Not happy with the short answers my doctor just gave me. The Brain w/wo con MRI says ...."could reflect chronic ischemic foci?. She didn't explain what that is...or what that means....Please help me understand what this means. Does this mean I have fewer brain cells than would normally be found IF if didn't have chronic Ischemic
Thanks for using the forum. I am happy to address your questions, and my answer will be based on the information you provided here. Please make sure you recognize that this forum is for educational purposes only, and it does not substitute for a formal office visit with a doctor.
Without the ability to examine and obtain a history, I can not tell you what the exact cause of the symptoms is. However I will try to provide you with some useful information.
There are multiple causes for these changes. Most often, these are due to what is called "chronic small vessel disease", literally meaning diseased small vessels that supply blood flow to the brain. This is not an uncommon process in the brain and increases with age. This is not a disease in and of itself but rather is a reflection of unhealthy blood vessels, damaged by years of plaque build-up. This is most often due to a combination of several factors including the following: high blood pressure, diabetes, smoking, and high cholesterol. If these factors are well controlled, the damage to the brain can be stabilized and further damage prevented.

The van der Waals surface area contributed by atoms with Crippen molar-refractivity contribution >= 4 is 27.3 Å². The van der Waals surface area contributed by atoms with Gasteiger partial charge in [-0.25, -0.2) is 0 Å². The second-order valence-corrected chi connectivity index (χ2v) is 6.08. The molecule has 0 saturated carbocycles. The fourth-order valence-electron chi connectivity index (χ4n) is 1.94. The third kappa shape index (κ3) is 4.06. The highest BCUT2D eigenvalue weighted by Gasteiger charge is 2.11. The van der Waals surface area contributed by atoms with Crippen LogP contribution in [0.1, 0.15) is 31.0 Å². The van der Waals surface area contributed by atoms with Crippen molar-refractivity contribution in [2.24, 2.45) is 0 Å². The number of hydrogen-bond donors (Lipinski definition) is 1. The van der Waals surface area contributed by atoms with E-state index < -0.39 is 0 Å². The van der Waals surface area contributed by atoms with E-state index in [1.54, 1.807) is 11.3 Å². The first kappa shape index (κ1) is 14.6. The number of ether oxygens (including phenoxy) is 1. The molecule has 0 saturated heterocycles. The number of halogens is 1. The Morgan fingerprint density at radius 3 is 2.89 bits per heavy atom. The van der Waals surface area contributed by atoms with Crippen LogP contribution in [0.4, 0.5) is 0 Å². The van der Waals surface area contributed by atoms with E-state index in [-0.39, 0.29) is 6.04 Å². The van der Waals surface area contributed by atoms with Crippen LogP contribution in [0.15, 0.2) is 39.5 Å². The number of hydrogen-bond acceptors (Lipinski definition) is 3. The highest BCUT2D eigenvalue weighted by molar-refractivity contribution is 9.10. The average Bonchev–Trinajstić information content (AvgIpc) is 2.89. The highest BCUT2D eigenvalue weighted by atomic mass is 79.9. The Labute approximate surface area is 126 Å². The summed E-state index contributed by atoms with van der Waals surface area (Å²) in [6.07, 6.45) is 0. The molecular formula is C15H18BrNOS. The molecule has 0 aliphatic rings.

Other causes of these changes in the brain can be migraine. People with migraine often have plaques on their MRI that are of unclear cause or significance.
Other causes of plaques on MRI can usually be distinguished based on history and symptoms, such as symptoms of neurologic deficit (for example arm weakness or difficulty walking etc). These can also be distinguished based on the MRI appearance. These include, but are not limited to, multiple sclerosis, other demyelinating disease, and inflammatory processes such as vasculitis.
If you smoke, have high blood pressure, high cholesterol, or diabetes, it is imperative that you stop smoking, take medication to control your blood pressure, cholesterol, and diabetes, eat a healthy diet, and exercise.
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